Derrick Knowles, an avid hunter who works for wildlife group Conservation Northwest, participated as a member of the Wolf Working Group. Knowles congratulated WDFW and the Commission for their foresight and leadership towards finalizing a state plan for wolves:
“While it isn’t any one special interest group’s perfect plan, it’s the right plan for Washington and I applaud the Fish and Wildlife Commission for their leadership today.”
“Throughout the process I worked closely with hunters, cattlemen, scientists and other conservationists and my experience as a working group member convinced me that we can work through most concerns and differences, and be better off for it.”
“I am really proud of the work everyone has done to get us to this point. We all spent countless hours serving on the Wolf Working Group to help shape the plan in a way that addressed everyone’s needs. There was a lot of compromise.”
Jasmine Minbashian, who directs Conservation Northwest’s wolf program is also pleased with the outcome:
“There is clearly a lot of support for a balanced wolf recovery plan in Washington, despite opposition from a minority. A majority of the wolf working group supported it – including other livestock groups and some hunters. Finding the middle ground on what is a polarizing issue – I’d call it a big success.”
“We’ve learned lessons from the conflict over wolves in the Rockies. We want Washington to be a state where wolf recovery works without the divisiveness found elsewhere in the West. This plan gives us the best shot at that goal.”
On the heels of Thanksgiving and with more holidays just around the corner, now is a great time to remember what we are truly thankful for, like being thankful we live in a state wild enough for grizzly bears and wolves.
You see, grizzly bears and wolves are keystone species and, just like the keystone of an arch is crucial to the stability of an arch, they too play a critical role in maintaining the structure of an ecological community. While the keystone is under the least pressure of any of the stones in an arch, the arch still collapses without it, just as an ecosystem will experience a dramatic shift if a keystone species is removed. Grizzly bears and wolves are also considered to be indicator species meaning that they serve as a barometer of an ecosystem’s health. And due to their large home ranges, protection of sufficient habitat for grizzly bears and wolves will benefit a countless number of other species making them also what are called umbrella species. In short, these guys are really good for the health of Washington’s ecosystems, and what’s good for bears and wolves, like clean water, fresh air and healthy forests, is also good for people!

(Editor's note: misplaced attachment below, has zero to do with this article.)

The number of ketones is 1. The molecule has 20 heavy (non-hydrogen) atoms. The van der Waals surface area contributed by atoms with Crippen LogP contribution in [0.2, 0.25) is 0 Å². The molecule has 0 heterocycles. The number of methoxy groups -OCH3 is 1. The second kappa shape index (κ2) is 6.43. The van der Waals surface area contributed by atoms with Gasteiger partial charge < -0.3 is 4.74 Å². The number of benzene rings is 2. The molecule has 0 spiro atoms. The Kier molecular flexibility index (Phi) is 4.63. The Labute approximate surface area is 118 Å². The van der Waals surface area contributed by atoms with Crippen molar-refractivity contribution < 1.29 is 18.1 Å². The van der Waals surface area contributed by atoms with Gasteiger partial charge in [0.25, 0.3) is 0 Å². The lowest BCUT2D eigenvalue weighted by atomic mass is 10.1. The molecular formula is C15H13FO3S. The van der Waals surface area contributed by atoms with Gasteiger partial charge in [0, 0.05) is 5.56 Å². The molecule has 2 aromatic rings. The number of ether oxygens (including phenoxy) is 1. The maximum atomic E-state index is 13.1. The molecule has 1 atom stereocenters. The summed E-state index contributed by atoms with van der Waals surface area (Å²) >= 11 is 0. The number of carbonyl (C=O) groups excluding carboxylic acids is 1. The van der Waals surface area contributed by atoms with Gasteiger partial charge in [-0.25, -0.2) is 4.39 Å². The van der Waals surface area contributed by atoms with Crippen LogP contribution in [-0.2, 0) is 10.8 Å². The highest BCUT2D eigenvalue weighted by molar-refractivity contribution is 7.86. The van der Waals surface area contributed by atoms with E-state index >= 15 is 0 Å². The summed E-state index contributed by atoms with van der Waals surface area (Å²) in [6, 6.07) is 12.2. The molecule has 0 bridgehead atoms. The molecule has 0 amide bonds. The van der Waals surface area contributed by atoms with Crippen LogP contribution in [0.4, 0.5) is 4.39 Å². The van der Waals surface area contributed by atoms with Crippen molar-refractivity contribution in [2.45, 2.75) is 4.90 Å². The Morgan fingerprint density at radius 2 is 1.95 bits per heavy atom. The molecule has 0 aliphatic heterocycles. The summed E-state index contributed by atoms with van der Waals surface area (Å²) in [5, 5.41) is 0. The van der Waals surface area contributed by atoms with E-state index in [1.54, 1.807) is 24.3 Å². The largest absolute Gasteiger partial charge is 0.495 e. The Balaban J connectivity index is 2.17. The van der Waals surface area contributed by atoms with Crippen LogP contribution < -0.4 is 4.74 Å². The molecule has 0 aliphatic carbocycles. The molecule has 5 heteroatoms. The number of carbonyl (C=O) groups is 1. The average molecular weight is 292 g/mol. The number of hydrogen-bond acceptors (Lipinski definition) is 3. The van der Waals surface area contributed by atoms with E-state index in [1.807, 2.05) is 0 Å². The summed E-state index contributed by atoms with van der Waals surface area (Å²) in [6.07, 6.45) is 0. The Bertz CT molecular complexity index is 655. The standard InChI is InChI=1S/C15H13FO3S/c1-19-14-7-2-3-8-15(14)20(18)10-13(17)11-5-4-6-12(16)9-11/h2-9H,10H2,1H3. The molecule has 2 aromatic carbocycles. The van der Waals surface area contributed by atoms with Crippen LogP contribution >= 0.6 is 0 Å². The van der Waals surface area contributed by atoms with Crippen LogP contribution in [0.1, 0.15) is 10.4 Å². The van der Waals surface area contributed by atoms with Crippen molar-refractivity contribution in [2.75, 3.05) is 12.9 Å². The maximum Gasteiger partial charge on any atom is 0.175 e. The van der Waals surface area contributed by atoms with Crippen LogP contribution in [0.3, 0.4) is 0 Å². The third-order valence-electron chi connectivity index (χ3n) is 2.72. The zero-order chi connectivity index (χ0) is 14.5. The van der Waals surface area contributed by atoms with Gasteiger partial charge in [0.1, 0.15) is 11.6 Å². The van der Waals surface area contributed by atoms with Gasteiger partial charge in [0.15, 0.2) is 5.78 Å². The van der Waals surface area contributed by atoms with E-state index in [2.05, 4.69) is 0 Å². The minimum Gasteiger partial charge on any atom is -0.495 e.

Both grizzly bears and wolves once roamed the western states from Canada to the Baja peninsula, but were hunted for food and sport so extensively that by the 1930’s just a handful of grizzlies and no known breeding packs of wolves remained in Washington. But these two keystone species have begun calling Washington home again. The recent confirmed sighting of a grizzly bear in the North Cascades and the 5 confirmed packs of wolves that have now moved here from British Columbia, Idaho and Oregon, suggests that Washington is reclaiming some of its wild disposition. And, for that, I am thankful.
Yesterday a federal appeals court ruled that the Yellowstone grizzly bear will not be removed from the federal endangered species list due to the bears’ reliance on the whitebark pine, a tree that has been declining in numbers from to beetle infestations.